Newlyweds find losing takes its tollI’ll never forget the first summer vacation I spent with my new bride back in the summer of 1983. What a great vacation it was. At least, that’s what it was supposed to be.
By: Jerome G. McCallson, The Hastings Star-Gazette
I’ll never forget the first summer vacation I spent with my new bride back in the summer of 1983. What a great vacation it was. At least, that’s what it was supposed to be.
After coming out of marriage counseling in February we both thought it would be great just to go up to Lutsen Lodge for a romantic weekend. We both needed a break after discovering that we did not marry our clones. So, the time was right for having some fun together. And so, off we were.
We both decided that it would be fun to take a train do Duluth and once there rent a car and drive north to Lutsen. Well, here we are in Duluth and this is the train station. OK: the car rentals are here. Let’s see, I’ll just give them some cash and then we’ll be off. Not so. They all want credit cards, or no car. Gee, honey, I don’t have any cards, just money!
“Do something,” she says.
I dig deeper. Ah! What’s this Sears card? “That’s OK,” the attendant says. “I’ll take it.” Great, we’re off, heading north again with smiles.
Here we are at Lutsen Lodge. Just look at that beach. Isn’t this great? Let’s go for a walk along the shore and lose ourselves in the summer sun. What a choice of words. We walk down the beach and stop every 100 feet and rest ourselves—sitting down and just running our hands through the pebbles looking for agates. After an hour of walking and sitting I look back and notice that every place we sat we made a little pile of stones. You could see where we were, up and down the beach. It looked like about seven or eight piles in all. As we got almost all the way back to the Lodge, my sweetie says to me, “Where is your wedding band?”
I looked at my ring finger and aged 10 years. Instantly I knew what had happened. It was all that digging. I forgot to remove my ring first. As I looked down the beach I knew it was in one of those plies of rocks. I quickly ran down the beach and sifted through the first pile. Nothing! Then, at the second pile, I scooped up some rocks and there it was … my ring, my life!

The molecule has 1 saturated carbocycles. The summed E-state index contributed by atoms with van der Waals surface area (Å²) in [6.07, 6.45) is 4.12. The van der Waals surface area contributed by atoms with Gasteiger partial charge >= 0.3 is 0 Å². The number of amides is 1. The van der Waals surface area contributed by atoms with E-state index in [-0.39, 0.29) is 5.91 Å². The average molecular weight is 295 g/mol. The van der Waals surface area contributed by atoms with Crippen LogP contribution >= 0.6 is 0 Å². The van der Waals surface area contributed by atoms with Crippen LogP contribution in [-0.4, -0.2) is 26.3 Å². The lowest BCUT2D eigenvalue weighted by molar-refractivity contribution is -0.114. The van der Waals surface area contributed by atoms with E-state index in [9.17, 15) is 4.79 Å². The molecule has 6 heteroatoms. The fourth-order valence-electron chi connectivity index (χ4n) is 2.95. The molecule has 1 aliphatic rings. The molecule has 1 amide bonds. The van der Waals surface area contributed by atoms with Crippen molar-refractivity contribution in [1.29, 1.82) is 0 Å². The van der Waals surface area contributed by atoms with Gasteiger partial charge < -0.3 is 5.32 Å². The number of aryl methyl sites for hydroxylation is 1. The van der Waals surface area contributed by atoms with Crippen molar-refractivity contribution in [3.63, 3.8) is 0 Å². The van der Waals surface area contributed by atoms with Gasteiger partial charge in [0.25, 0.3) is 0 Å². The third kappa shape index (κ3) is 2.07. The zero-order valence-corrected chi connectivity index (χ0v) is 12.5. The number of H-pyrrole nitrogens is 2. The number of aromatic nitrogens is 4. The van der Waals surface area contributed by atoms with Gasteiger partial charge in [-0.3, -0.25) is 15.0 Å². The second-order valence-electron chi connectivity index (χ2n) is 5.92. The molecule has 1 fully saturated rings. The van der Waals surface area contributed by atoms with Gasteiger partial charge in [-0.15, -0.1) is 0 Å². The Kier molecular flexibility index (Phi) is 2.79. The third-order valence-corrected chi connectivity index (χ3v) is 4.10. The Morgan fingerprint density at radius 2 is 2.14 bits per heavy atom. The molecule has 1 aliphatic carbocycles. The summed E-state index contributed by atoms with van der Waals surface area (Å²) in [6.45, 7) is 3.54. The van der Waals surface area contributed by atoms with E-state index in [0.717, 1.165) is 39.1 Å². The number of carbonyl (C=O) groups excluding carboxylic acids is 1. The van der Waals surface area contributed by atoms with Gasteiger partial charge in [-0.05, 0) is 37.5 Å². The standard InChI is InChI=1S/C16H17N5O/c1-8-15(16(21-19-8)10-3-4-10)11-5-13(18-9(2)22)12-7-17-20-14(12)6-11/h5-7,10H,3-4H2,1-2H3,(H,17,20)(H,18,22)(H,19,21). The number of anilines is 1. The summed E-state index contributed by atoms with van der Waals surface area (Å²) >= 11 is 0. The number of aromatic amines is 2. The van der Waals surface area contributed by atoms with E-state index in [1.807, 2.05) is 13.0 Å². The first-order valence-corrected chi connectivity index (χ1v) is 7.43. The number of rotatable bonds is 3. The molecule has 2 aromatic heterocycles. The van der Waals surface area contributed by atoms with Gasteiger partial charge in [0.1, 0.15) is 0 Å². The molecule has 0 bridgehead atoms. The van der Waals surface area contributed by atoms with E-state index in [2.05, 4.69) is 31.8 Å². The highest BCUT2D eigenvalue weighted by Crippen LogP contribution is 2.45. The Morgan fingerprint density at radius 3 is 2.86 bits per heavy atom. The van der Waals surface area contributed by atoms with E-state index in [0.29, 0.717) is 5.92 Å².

My wedding ring was made just a little too large for my finger. I figured it would be a good idea because later in life, I thought that I would gain weight, and the ring would be too tight.
After all this, things were back on course — dinner and a romantic swim in the pool late at night. Gee, sweetie, isn’t the food great? And it was. Now it was time to take a little dip in the pool with my babe. We swam until the manager came and said, “The pool is now closed.” So he shut the lights out and closed the door. We walked back to our room to dry off. On arrival I say, “Isn’t this great?” She says in that familiar voice, “Where is your wedding band?”
By now I’m sweating bullets. This can’t happen twice in one day or even twice in one lifetime. Instantly I run back to the pool. Nobody’s there, of course. I summon the help of the night clerk and he gets the manager back to check the pool.
We look and look, but no ring. We had one one last look before self-destruction. There it was, right in the center of the pool. Saved again! At this point, most people would learn. So I thought it was now my turn. And I didn’t. I watched that ring like it was the Hope Diamond.
The next day came, and I was not going to let the past haunt us. So I made up with my wife and watched that ring.
As we are driving out the exit from the Lodge driveway, I say to my sweetie, “You know, in spite of all that stress, we survived. Let’s just take a picture of the Lutsen Resort sign, so years later, we’ll know where all these pictures were taken. OK?” She agrees. I say, “Sweetie, where’s the camera?” She says, “In the trunk.” I go to the trunk, pull the keys out of my pocket, open the lid, lay the keys down on a suitcase and slammed the lid! We both take turns posing in front of the road sign and then get back into the car to drive away. She says, “I think we should hurry a little because we might miss our train to Minneapolis back in Duluth. We’ve only got a couple of hours left.” OK, just let me find the car keys.
I’ll never forget that look on her face. You know the look. That one on Star Trek—where Captain Kirk says to Scottie, “Beam me up, there are no intelligent life forms down here on this planet.”
Back at the lodge — you know, the one we can’t leave — I call for a tow truck. He promptly gets there. The driver suggests that he disassemble the back seat to get the keys, and he did. We rush back to the train station just in time. As we are seated—both exhausted from the run, we pause and look at each other. Isn’t this great?
Jerome G. McCallson has several relatives in the Mabel and Lanesboro areas.